No-go zones in clinical supervision?
I’ve been reflecting lately on what it is that makes for good clinical supervision. Clinicians all know its an essential part of our support system, and when its at its best it keeps us and our clients psychologically safe. So why doesn’t it always work?
Effective clinical supervision is a relationship between two professionals who respect each other. It calls for a willingness to be with whatever it is that needs exploring and exposing within the clinical work, and therefore the clinician to make the necessary psychological shifts to enable clinician, and in parallel, client, growth.
Just like a client in therapy, a clinician is only going to approach and confront the difficult if they feel safe. Why would they sit with, their shame, anger, fears, boredom, feelings of inadequacy and more if they fear judgement or attack?
To enable our clients to bring their whole, unedited self into our therapy room, we first need to do the same in supervision. We need to work with our relationship with our supervisor in real time, naming what is happening within and between us, and bringing into the light our blockages and defences.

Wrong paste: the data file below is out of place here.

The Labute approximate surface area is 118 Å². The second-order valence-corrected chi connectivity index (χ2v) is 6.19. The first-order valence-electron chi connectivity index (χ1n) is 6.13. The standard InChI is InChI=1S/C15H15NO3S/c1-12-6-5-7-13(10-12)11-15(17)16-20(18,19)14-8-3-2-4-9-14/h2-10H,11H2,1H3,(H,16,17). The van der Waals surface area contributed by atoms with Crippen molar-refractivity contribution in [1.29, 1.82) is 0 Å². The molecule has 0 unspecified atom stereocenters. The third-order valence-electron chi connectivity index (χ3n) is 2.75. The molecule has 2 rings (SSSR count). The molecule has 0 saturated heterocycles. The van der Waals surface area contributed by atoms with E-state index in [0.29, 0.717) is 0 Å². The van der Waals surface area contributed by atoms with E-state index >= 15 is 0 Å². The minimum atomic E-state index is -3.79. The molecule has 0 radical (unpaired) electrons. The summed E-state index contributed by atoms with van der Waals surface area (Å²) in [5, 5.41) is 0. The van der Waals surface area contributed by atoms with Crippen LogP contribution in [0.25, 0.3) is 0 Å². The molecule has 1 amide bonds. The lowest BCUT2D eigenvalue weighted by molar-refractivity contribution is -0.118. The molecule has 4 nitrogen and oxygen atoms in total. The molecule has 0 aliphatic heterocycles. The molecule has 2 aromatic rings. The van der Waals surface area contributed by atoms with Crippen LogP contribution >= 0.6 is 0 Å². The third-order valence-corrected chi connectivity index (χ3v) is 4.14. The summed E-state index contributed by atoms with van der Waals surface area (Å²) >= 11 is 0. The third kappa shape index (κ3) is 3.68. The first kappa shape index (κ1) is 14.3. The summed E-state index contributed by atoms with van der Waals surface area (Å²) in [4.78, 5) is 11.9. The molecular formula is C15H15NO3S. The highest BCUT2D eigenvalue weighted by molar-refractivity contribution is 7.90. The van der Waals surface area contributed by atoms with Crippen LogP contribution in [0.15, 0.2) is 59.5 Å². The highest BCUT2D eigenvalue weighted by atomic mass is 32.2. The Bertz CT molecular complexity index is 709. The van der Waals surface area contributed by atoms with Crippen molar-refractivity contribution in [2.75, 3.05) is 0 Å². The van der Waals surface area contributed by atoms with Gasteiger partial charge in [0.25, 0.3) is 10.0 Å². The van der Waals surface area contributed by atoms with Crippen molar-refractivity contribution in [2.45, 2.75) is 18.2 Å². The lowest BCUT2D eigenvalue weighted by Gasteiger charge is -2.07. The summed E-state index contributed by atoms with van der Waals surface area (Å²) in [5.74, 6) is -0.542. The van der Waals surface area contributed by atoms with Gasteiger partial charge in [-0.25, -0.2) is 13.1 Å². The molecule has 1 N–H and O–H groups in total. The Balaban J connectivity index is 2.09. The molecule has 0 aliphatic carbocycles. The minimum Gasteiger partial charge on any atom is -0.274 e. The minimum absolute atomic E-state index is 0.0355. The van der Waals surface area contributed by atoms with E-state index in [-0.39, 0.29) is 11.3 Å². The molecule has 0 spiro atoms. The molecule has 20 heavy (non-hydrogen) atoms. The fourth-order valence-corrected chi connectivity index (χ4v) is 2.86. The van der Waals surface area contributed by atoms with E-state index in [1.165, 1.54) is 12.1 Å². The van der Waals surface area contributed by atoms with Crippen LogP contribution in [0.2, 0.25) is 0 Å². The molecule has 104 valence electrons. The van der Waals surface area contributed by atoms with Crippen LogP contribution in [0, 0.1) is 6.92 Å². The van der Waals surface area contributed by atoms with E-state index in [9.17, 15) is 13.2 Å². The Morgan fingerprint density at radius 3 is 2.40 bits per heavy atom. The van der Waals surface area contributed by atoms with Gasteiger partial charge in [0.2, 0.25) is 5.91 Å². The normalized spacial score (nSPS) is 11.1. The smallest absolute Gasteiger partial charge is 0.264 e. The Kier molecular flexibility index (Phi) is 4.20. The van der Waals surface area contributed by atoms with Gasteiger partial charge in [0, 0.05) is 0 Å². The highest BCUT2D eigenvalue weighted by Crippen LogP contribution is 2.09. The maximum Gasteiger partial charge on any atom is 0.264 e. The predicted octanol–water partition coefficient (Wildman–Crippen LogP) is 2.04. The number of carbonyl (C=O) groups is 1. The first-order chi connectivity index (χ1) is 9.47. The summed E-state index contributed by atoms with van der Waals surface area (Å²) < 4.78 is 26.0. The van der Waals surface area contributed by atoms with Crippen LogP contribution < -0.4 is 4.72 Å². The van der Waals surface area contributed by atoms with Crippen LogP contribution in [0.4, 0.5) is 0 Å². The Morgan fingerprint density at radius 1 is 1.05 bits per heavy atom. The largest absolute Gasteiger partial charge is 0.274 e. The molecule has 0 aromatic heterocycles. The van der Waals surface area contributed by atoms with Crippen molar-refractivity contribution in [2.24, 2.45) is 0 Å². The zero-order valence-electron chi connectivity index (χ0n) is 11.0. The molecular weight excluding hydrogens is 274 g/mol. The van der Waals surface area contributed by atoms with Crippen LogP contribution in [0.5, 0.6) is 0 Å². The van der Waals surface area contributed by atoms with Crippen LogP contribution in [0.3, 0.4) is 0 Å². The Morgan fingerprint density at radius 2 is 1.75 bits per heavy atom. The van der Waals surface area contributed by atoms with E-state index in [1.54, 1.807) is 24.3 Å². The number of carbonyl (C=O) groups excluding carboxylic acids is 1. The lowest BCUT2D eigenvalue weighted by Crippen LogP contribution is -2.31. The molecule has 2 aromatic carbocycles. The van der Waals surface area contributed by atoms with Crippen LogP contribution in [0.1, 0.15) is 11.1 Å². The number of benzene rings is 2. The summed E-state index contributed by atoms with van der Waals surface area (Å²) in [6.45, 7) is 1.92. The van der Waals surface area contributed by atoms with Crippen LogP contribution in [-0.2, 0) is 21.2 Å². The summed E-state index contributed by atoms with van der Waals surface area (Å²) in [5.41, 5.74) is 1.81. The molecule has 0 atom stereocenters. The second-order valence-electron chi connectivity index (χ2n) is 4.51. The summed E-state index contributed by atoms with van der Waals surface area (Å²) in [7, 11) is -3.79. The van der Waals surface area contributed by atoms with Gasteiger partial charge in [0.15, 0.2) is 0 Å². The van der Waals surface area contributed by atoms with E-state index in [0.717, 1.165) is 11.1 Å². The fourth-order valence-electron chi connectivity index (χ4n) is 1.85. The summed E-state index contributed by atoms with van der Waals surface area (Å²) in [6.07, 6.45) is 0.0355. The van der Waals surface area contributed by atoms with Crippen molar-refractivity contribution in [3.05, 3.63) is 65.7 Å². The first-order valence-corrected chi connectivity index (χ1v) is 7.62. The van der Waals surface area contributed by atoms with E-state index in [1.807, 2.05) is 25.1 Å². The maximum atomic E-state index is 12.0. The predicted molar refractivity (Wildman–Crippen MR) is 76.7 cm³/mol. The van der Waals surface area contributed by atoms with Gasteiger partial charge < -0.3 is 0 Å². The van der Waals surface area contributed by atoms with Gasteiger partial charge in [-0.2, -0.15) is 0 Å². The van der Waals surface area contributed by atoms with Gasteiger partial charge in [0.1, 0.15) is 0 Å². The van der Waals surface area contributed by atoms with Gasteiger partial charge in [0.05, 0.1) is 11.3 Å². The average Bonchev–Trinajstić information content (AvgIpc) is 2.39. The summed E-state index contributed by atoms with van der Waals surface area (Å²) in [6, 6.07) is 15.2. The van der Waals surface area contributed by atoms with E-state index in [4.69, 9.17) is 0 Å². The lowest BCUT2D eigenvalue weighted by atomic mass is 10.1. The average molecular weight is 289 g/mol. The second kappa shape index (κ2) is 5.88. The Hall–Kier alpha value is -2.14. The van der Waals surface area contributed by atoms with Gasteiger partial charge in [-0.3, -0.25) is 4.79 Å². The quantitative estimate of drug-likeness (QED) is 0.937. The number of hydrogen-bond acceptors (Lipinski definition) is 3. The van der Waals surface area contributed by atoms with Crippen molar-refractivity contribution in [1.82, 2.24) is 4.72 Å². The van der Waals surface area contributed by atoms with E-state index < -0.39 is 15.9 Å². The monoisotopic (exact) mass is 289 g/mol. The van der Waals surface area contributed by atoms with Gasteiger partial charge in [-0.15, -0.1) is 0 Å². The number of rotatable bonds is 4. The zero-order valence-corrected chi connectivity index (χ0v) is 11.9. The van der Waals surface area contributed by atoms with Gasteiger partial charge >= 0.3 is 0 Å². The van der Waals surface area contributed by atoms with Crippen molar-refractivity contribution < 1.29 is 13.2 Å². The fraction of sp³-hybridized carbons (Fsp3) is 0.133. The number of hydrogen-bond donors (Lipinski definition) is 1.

We need to allow our entire self to show up, to be seen, and to be held compassionately. We need to know that while our actions and words might not always be wise, we are nonetheless accepted as a person with loving eyes, that look to enable growth and learning, to help us become more skilled and to deeply understand ethical issues.
As we do this essential work, we are more and more able to be more present with our clients, to their benefit and to our own.
So, ask yourself, are there no go zones in your clinical supervision? Are there feelings, topics or thoughts that either you, or your supervisor can not or will not bring into the room?
If so, how can you name and work with this together? How can you bring life and vibrance into this most important of relationships? How can you both be at your best?